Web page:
A global reinsurer said financial losses from events related to weather in Australia have risen four-fold over the past 30 years and are likely to increase as climate change intensifies already volatile weather patterns.
“Due to [Australia's] already high natural climate volatility and extremes – droughts, heatwaves, floods – only small changes in climate may result in high losses,'' Professor Peter Hoppe, the head of Geo Risks Research centre at Munich Re told Fairfax Media.
Professor Hoppe said the threat from climate change for Australia was linked to rising sea surface temperatures with warmer seas increase the risk of intense rainfall and floods, and could lead to more intense tropical cyclones.
Munich Re's assessment is based on a database of 30,000 weather-related events that have caused losses.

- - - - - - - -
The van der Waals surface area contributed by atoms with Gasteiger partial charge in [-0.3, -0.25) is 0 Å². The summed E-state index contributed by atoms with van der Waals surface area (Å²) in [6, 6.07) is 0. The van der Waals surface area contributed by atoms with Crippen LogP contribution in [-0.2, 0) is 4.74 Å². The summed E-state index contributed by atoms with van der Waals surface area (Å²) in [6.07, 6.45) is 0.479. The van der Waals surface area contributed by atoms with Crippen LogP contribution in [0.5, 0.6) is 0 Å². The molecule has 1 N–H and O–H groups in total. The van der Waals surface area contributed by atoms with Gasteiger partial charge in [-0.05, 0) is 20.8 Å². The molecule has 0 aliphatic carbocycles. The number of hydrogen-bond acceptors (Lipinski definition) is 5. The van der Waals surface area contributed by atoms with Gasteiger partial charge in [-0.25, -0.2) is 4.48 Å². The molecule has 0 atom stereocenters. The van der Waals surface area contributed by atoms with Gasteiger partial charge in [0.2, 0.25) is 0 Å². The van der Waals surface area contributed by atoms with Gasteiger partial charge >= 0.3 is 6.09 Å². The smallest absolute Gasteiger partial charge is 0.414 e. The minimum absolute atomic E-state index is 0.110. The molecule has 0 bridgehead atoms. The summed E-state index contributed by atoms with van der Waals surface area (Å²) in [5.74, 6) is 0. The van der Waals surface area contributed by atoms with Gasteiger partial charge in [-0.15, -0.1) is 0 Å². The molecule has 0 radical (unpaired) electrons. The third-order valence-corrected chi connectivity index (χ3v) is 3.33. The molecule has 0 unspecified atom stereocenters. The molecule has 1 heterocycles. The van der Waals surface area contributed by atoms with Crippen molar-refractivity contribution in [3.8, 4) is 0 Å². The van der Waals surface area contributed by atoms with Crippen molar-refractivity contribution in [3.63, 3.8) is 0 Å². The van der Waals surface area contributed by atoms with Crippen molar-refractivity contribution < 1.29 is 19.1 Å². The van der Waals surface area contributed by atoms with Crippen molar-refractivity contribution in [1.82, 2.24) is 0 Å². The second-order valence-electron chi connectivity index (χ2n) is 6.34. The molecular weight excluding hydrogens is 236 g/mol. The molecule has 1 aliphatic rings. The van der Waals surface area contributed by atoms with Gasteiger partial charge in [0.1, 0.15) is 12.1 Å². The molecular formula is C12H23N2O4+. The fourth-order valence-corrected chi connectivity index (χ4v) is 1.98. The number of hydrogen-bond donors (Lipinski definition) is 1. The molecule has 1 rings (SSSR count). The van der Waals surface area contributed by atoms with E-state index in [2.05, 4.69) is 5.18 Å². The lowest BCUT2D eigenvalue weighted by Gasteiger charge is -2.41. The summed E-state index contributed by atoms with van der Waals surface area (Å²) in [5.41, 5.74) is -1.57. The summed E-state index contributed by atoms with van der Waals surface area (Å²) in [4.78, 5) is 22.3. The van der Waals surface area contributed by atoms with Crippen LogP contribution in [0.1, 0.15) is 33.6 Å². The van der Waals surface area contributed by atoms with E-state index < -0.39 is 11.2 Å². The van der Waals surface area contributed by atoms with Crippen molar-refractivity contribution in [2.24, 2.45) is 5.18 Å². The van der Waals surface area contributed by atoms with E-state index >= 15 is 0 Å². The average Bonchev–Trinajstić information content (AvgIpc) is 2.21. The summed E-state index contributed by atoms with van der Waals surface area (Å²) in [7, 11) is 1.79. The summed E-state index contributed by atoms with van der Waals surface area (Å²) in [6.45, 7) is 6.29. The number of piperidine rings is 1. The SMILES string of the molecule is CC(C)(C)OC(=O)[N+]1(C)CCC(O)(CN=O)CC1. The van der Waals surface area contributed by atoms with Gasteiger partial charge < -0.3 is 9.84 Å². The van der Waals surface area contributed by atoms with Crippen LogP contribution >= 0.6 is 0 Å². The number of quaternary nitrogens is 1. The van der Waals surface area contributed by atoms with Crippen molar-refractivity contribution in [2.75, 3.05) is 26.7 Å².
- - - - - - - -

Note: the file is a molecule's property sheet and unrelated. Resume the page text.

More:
Insurers such as Insurance Australia Group say there has not been an increase in Australia's international risk rating despite the string of natural disasters in recent years.
''Whilst we have unfortunately been extremely susceptible to weather events of the past three to four years, that's not necessarily a prediction of what will happen in the future,'' said the chief executive officer for IAG's Direct Insurance division, Andy Cornish. ''It's not really changed materially.''
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